Before I knew that there was a country called Italy, before I knew the word philosophy, let alone Plato or Socrates, before I had touched classic literature or become addicted to the internet, I liked to daydream. I still do, of course, that’s a pastime that will never completely leave me and is probably essential to my psyche.
I wondered about things and thought about them without knowing that they already existed, or that there were names to my ideas. In my early elementary school years, I unwittingly philosophized over free will and the deterministic theory – and found out there was a name to it in high school. What if my whole life is a story that has already been mapped out? What if every choice has already been taken into account? If I suddenly choose to do something right now that I normally wouldn’t do, could I outwit this script? But no…they would have known about it beforehand anyhow. I don’t think there’s a way I can win this. God knows me better than I know myself. Does that mean I don’t have to work hard and things will work out? I still think I need to put in the effort. I guess I get to choose my life, but it’s all kind of a trap. A trap…
Would it be too much for me to boast that I invented the city of Venice before I heard that there was such a place? I emerged from one of my reveries with an idea that I thought could change the world. I definitely thought it was important enough. Mom, mom! I have a fantastic idea. What if we replaced all of our roads with water, and all our cars with boats? We could park our boat-cars in our little boat-garages after driving them up our boat-driveways, and in the morning I would get onto the boat-bus and go to school. It would be better for the environment too, because we wouldn’t have to use cars, or make roads. And we could see fish every day and the ecosystem could be healthy! Before I could finish, my mom told me, Gloria, actually, there’s a place like that already in Italy…
Sometimes nowadays I still catch myself wondering what I could have invented if only it hadn’t been created before I existed. Bach’s Minuet in G seems to me such an obvious tune that I would have known it had it not been written (but then again, probably not). But here’s a thought pleasant enough to entertain: Search deep enough inside yourself, and you can find the source of everything created so far and everything that will be created. In fact, I am almost certain that each one of us has the capacity to create anything that has been created as if for the first time. It’s only that some of us have been trained or brought up so that we have the better tools to excavate these inner treasures. What is art, what is discovery, if it is not an inner search for the truths that we already know?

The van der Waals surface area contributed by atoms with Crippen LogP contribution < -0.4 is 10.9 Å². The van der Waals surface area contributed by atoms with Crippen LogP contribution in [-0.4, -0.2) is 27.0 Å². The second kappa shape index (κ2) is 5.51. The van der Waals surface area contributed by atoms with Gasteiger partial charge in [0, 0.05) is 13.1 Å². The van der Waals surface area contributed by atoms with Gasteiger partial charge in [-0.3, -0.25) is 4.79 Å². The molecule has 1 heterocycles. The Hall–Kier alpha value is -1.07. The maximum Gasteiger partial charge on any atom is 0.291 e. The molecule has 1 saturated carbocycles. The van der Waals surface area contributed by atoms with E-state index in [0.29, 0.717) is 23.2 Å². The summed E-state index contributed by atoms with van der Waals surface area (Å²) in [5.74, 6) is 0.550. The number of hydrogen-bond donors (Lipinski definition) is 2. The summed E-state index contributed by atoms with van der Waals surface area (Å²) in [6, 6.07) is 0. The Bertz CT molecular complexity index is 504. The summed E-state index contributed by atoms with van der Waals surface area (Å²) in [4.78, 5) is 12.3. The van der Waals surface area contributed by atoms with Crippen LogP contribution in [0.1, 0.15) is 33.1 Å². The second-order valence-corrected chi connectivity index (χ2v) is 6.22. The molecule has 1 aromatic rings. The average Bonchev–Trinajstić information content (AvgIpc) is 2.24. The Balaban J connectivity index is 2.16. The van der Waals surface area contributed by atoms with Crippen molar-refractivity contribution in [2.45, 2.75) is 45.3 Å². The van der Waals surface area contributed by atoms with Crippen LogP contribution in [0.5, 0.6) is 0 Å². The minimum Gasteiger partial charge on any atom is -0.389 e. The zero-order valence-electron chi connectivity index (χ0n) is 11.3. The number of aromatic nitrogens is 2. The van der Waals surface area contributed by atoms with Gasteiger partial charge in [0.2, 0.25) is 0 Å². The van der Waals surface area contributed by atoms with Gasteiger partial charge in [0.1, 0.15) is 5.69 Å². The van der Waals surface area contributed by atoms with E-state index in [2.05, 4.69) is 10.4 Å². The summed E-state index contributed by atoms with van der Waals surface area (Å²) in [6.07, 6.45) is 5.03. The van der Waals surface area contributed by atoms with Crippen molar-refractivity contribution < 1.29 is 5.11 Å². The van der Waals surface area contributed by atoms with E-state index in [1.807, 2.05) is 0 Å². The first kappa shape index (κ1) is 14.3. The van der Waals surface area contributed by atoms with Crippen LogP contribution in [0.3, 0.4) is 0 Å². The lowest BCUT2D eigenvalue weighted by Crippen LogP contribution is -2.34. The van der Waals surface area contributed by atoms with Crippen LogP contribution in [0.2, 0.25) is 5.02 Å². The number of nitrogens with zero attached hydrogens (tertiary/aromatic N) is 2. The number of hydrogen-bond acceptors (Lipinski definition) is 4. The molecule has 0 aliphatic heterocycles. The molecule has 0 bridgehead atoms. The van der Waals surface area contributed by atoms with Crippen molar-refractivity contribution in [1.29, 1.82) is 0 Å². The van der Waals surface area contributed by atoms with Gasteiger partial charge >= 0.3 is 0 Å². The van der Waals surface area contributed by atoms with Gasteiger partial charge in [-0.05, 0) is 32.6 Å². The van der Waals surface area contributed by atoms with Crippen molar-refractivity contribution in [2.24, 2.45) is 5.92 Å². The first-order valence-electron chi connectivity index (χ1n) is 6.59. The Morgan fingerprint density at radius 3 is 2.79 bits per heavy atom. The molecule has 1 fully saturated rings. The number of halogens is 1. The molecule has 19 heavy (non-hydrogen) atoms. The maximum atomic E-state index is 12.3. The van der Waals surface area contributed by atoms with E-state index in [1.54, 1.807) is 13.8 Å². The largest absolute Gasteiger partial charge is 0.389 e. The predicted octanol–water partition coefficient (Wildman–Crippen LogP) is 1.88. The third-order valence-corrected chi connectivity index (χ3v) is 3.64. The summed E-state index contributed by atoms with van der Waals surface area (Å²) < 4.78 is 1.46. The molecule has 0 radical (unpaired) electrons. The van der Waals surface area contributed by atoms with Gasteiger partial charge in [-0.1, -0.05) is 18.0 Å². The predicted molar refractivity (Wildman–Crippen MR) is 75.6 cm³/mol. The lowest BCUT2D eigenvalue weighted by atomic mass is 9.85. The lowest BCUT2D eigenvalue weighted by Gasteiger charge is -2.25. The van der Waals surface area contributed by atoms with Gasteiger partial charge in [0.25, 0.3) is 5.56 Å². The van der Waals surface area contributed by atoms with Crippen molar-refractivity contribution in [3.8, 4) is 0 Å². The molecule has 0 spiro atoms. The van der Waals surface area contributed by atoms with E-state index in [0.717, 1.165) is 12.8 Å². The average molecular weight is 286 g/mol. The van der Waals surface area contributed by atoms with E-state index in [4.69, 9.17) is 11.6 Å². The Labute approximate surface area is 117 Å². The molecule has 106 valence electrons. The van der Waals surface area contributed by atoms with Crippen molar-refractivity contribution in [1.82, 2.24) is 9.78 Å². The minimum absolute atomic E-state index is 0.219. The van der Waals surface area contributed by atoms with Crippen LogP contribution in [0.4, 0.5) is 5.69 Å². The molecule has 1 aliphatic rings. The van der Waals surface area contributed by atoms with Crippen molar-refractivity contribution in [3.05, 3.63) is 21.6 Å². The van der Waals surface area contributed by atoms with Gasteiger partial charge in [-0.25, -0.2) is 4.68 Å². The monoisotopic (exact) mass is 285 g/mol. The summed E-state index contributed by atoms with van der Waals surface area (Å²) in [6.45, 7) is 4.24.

That’s why when we come to a special passage of prose or music, we have an aha! moment – we recognize ourselves in that instant, and we connect with the art. We were born with the knowledge of ourselves, but in our lives it is up to us to discover it. Often, I wonder, why couldn’t I have written that, because indeed, I could have. Now it’s up to me, it’s up to all of us, to record whatever it is that logically comes next, the next obvious thing that we all resonate with.
“There is only the fight to recover what has been lost
And found and lost again and again: and now, under conditions
That seem unpropitious. But perhaps neither gain nor loss.
For us, there is only the trying. The rest is not our business.”
T.S. Eliot, Four Quartets
And don’t understimate children! Don’t suppress where their tendrils of imagination reach. My city of canals and my theory already existed and validated the substantiality of my ideas, but if I were to come up with one birthed only by myself, I should pursue it to the ends of its potential. There’s little fear of ever running out of thoughts to think, but there is a fear of running out of time. I have less time than before to daydream now, but perhaps it is a time better than before to return to my solitude?